Reddit may - or may not have - received a 'national security letter'

Reddit may - or may not have - received a 'national security letter' which forces them to hand over data about users on the popular news website, but also imposes a gag order which stops them talking about it.

Reddit's CEO, Steve Huffman - Photo credit: ARSINEH HOUSPIAN
Reddit's CEO, Steve Huffman - Photo credit: ARSINEH HOUSPIAN

Reddit may - or may not have - given intelligence agencies in the US information about some of its user base.

Technology blogs across the world are currently rife with speculation about something which Reddit may have or may not have done. The crime in question? Handing over ‘user data' as a result of receiving a ‘National Security Letter'.

Annually releasing a ‘Transparency Report', which lists the number and types of government requests it received in the previous year - this also includes requests for user information and requests to take down content from spooks in the US Government.

There is a some-what missing ‘elephant in the room' however - that entire section is missing in Reddit's transparency report for 2015.

Comparatively, Reddit's 2014 transparency report indicated in a section titled “national security requests” that it had received no National Security Letters during that year, or any order issued by the Foreign Intelligence Surveillance Court.

The report reads, “As of January 29, 2015, Reddit has never received a National Security Letter, an order under the Foreign Intelligence Surveillance Act, or any other classified request for user information.”

Finishing the same section with, “If we ever receive such a request, we would seek to let the public know it existed.”

The letters - and why they matter

National security letter are sent to any internet service providers, credit companies, financial institutions etc. that the FBI would like to receive confidential metadata from. Such information is commonly about those organisations' customers including pieces of data like phone numbers, email addresses, websites visited, and so on.

Although in operation from the 1980s, the Patriot Act recently gave the data handover requests more power. Not requiring court approval, and coming with a built in gag order, this means the company getting such a letter would have to hand over the data, but not be allowed to tell anyone about them.

This makes them a potential candidate for government abuse - and the US Department of Justice has previously uncovered abuses of such requests by the FBI. Though recipients of a National Security Letter can challenge them in court, few have done so.

When the 2015 report was released in the section of the website reserved for Reddit announcements, user ‘slyf' said that, “Interesting to note that the national security Canary in the 2014 transparency report is no longer present in the 2015 transparency report.”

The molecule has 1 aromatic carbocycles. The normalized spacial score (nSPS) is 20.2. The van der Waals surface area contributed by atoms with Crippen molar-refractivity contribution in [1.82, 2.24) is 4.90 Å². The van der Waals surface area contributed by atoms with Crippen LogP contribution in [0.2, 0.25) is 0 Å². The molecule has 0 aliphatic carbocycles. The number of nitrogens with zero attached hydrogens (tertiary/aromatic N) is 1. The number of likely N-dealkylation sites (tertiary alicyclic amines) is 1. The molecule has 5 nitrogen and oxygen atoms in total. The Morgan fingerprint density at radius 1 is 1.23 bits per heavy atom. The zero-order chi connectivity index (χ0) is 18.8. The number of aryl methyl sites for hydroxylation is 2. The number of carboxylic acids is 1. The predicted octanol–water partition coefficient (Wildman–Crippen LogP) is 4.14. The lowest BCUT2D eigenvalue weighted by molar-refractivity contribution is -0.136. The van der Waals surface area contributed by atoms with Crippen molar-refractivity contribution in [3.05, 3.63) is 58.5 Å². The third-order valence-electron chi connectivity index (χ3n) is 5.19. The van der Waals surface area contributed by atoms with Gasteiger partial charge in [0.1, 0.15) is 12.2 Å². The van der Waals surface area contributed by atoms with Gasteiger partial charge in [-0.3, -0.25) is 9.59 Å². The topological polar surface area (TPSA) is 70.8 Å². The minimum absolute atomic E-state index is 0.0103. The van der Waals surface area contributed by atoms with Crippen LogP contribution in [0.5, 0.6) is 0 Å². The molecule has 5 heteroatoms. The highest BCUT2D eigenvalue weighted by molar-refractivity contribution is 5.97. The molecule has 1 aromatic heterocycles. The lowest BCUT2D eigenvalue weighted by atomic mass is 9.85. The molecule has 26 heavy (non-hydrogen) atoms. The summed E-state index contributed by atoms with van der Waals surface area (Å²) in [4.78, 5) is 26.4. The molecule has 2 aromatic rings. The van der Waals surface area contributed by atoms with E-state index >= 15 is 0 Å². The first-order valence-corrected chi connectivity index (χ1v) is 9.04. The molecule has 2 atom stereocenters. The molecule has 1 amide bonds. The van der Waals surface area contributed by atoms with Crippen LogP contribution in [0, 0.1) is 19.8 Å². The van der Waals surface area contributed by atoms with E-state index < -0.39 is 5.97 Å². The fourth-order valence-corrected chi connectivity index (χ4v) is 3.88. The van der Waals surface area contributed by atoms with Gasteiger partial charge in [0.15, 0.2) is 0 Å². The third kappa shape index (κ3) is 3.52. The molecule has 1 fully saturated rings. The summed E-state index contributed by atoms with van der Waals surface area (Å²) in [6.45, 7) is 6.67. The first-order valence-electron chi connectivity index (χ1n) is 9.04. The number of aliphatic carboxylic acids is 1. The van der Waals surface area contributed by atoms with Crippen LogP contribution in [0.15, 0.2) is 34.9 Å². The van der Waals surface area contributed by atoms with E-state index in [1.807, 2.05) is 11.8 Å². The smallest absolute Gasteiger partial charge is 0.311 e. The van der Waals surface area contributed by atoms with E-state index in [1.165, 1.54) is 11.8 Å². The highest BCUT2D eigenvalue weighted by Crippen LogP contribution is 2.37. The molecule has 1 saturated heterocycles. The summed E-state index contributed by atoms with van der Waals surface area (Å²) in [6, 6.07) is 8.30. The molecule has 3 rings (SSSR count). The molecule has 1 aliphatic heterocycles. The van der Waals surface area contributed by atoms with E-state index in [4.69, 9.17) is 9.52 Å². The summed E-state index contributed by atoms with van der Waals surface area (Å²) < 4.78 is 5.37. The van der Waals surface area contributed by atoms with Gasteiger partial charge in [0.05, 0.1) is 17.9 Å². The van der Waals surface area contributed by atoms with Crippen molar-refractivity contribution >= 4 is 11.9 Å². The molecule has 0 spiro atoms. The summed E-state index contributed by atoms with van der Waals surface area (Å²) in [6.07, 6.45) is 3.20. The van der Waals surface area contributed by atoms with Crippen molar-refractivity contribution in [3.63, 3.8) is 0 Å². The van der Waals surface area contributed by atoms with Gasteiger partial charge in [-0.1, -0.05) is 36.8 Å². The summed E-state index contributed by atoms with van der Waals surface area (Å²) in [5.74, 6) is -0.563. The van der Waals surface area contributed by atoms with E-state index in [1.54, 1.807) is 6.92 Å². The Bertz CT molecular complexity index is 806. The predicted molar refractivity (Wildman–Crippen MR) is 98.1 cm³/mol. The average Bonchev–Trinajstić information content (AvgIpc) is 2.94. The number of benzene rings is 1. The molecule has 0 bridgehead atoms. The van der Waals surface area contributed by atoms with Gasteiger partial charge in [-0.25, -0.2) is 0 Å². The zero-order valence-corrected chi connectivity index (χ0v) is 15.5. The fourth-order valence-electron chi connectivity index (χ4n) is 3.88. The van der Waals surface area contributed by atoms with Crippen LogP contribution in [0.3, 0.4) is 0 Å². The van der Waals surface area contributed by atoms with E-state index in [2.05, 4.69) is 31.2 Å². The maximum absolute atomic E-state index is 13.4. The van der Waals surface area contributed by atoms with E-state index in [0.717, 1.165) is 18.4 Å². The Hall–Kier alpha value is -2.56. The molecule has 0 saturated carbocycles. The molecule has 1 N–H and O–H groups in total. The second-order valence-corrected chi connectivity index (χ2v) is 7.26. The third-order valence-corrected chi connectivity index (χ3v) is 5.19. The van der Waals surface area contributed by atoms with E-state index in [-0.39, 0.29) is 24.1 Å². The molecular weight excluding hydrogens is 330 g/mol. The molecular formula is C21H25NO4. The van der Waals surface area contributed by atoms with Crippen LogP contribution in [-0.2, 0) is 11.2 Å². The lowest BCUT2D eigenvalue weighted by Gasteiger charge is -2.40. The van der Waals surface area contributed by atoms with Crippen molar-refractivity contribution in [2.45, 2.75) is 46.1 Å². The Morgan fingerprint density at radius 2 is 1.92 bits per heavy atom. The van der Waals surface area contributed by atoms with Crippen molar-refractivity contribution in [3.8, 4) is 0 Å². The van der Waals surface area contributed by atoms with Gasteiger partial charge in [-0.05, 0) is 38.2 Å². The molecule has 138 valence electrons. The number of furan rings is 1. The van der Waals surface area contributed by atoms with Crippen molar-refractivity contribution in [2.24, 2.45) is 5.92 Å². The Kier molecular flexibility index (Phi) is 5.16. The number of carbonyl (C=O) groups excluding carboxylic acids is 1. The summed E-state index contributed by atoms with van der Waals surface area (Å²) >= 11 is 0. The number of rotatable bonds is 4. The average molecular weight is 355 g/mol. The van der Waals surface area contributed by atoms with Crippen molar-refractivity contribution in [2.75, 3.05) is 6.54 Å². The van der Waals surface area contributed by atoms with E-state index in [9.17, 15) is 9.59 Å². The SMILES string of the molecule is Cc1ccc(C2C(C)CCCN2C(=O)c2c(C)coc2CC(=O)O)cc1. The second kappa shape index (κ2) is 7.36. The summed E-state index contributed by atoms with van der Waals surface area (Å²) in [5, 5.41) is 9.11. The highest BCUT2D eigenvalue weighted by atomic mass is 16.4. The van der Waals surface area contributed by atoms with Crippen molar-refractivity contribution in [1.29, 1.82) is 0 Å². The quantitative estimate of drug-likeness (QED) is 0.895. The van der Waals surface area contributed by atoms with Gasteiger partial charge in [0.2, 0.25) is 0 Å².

Reddit CEO Steve Huffman, who goes by the moniker of “spez” replied saying that, “Even with the canaries, we're treading a fine line.”

The canaries he is referring to is colloquial term for a regularly published statement that a service provider has not received legal process (like a national security letter) that it would be prohibited from disclosing to the public.

Looking closer to home

It is laws like this which privacy advocates are currently fearing. SCMagazineUK.com recently reported that the upcoming Investigatory Powers Bill is set to give phone hacking powers to UK intelligence agencies.

This would ban tech companies from revealing whether they had been made to install backdoor access routes, leaving customers unable to know whether their messages and search history have been under inspection.

Commenting on the planned phone hacking powers contained in the IP Bill, Dr Adrian Davis, managing director EMEA at (ISC)² said, “The debate has now moved on to ensuring authorities can have a backdoor, to whatever they feel they should have access to,” explaining that, "the biggest concern argued by security experts is that once the key to such a backdoor is created, it will be impossible to control who is able to get their hands on it.”

Also commenting on the phone hacking powers, Erka Koivunen, security advisor at F-Secure and expert witness to the Joint Committee scrutinising the Investigatory Powers Bill, told SC, “Let us be clear on the British Government's intentions and the consequences of those actions. ‘Equipment interference' is hacking. There is a reason there is a very large security industry dedicated to protecting businesses and their digital assets – because hacking damages businesses. Hacked companies are not the security services' target though – they are a stepping stone to the ultimate target. One imagines that it did little to ease Stellar's, Gemalto's or Belgacom's pain to learn that GCHQ had breached their security in an effort to spy on their customers.”

“No company wants their own government or government of a friendly partner to break into their systems or undermine the security of their services. We would encourage the Government to pause and consider the implications of its intentions before it irreparably damages British businesses."